The bdella is an impressive microscopic chemist. During its short four-hour life span, it manages to survive in environments as diverse as fresh water, salt water, or raw sewage. In the first stage of its life cycle, it uses a flagellum (a long whiplike tail) to swim ten times faster than its favorite food, E. coli bacteria. When a bdella spots an E. coli, it rams the bacterium and uses at least six different enzymes to bore a hole through the outer membrane of the bacterium. The bdella then drops its flagellum, penetrates the bacterium, and starts the second stage of its life.

As soon as the bdella gets between the inner and outer membrane of the bacterium, it injects a chemical into the bacterium that kills it. In order to keep the dead bacterium for its own use, the resourceful parasite injects yet another chemical into the bacteria's cell membrane that causes the outer coat of its prey to harden so that no other bdella can enter the bacterium. Over the next two to three hours the bdella eats the bacterium and reproduces. The new bdellas break through the dead bacterium's hardened membrane to start the cycle all over again. Even in our fallen world the evidence for design is undeniable.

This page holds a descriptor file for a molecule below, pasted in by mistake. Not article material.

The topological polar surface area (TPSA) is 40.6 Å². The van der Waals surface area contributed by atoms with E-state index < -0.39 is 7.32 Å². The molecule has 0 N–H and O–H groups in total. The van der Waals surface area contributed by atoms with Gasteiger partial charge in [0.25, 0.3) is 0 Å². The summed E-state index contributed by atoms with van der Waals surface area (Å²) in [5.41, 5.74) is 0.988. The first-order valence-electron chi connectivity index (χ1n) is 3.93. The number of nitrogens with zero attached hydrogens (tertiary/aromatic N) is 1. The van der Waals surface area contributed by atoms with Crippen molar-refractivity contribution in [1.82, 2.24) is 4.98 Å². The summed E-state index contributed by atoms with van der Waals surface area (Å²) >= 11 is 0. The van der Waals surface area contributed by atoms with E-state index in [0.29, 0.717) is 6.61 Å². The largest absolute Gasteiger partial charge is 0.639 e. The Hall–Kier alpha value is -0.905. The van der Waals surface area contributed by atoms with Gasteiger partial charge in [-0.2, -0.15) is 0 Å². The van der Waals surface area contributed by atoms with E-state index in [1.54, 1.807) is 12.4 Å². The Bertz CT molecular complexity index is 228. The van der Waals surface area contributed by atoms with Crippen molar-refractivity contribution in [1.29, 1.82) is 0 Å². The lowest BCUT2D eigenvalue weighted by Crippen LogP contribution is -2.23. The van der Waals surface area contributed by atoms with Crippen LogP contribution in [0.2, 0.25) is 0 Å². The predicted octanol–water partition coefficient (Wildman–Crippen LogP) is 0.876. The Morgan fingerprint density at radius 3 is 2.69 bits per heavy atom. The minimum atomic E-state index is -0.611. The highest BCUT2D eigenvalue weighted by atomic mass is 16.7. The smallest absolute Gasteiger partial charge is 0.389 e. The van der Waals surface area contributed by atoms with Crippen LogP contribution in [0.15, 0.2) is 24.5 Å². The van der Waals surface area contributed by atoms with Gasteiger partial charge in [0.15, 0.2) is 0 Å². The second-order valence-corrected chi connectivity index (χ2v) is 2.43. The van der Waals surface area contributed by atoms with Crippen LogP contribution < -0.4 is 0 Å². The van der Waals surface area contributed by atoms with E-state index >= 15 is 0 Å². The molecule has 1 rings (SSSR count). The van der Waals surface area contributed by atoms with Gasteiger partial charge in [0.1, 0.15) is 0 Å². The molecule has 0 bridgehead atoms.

What enormous faith to believe all of this is a result of random mutations! No wonder Scripture says that only the foolish can deny that God exists [Psalm 14, Psalm 53].

From A Closer Look at the Evidence by Kleiss, March 17.

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